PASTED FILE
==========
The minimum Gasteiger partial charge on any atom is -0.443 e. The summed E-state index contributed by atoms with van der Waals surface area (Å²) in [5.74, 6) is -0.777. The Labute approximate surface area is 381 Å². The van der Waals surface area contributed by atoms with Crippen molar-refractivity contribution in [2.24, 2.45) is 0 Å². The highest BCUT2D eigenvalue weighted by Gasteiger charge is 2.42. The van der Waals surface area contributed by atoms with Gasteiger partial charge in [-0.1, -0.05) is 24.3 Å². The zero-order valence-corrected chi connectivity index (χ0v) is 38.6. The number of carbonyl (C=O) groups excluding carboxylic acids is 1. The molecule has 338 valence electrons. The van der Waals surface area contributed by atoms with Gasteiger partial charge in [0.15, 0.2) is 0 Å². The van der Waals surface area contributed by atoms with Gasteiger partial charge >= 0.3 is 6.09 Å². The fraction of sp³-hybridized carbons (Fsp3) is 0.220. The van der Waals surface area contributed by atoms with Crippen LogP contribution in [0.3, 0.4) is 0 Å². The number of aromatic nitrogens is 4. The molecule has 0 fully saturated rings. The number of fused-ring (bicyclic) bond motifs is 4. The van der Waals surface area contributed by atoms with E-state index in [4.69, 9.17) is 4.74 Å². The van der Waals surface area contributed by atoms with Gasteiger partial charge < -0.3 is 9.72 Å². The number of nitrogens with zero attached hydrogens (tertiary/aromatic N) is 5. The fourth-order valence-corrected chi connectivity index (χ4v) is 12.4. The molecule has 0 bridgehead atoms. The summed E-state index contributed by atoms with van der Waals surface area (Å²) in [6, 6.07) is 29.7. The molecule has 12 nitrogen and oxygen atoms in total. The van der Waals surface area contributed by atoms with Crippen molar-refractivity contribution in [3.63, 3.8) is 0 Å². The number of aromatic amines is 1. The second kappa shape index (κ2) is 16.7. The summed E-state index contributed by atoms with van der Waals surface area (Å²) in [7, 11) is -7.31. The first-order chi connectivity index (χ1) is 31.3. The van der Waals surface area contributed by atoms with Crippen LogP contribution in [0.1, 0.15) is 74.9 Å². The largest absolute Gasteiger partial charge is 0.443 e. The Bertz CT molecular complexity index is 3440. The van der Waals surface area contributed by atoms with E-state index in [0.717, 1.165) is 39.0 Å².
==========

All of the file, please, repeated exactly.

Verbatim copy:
The minimum Gasteiger partial charge on any atom is -0.443 e. The summed E-state index contributed by atoms with van der Waals surface area (Å²) in [5.74, 6) is -0.777. The Labute approximate surface area is 381 Å². The van der Waals surface area contributed by atoms with Crippen molar-refractivity contribution in [2.24, 2.45) is 0 Å². The highest BCUT2D eigenvalue weighted by Gasteiger charge is 2.42. The van der Waals surface area contributed by atoms with Gasteiger partial charge in [-0.1, -0.05) is 24.3 Å². The zero-order valence-corrected chi connectivity index (χ0v) is 38.6. The number of carbonyl (C=O) groups excluding carboxylic acids is 1. The molecule has 338 valence electrons. The van der Waals surface area contributed by atoms with Gasteiger partial charge in [0.15, 0.2) is 0 Å². The van der Waals surface area contributed by atoms with Gasteiger partial charge >= 0.3 is 6.09 Å². The fraction of sp³-hybridized carbons (Fsp3) is 0.220. The van der Waals surface area contributed by atoms with Crippen LogP contribution in [0.3, 0.4) is 0 Å². The number of aromatic nitrogens is 4. The molecule has 0 fully saturated rings. The number of fused-ring (bicyclic) bond motifs is 4. The van der Waals surface area contributed by atoms with E-state index in [4.69, 9.17) is 4.74 Å². The van der Waals surface area contributed by atoms with Gasteiger partial charge < -0.3 is 9.72 Å². The number of nitrogens with zero attached hydrogens (tertiary/aromatic N) is 5. The fourth-order valence-corrected chi connectivity index (χ4v) is 12.4. The molecule has 0 bridgehead atoms. The summed E-state index contributed by atoms with van der Waals surface area (Å²) in [6, 6.07) is 29.7. The molecule has 12 nitrogen and oxygen atoms in total. The van der Waals surface area contributed by atoms with Crippen molar-refractivity contribution in [3.63, 3.8) is 0 Å². The number of aromatic amines is 1. The second kappa shape index (κ2) is 16.7. The summed E-state index contributed by atoms with van der Waals surface area (Å²) in [7, 11) is -7.31. The first-order chi connectivity index (χ1) is 31.3. The van der Waals surface area contributed by atoms with Crippen LogP contribution in [0.1, 0.15) is 74.9 Å². The largest absolute Gasteiger partial charge is 0.443 e. The Bertz CT molecular complexity index is 3440. The van der Waals surface area contributed by atoms with E-state index in [0.717, 1.165) is 39.0 Å².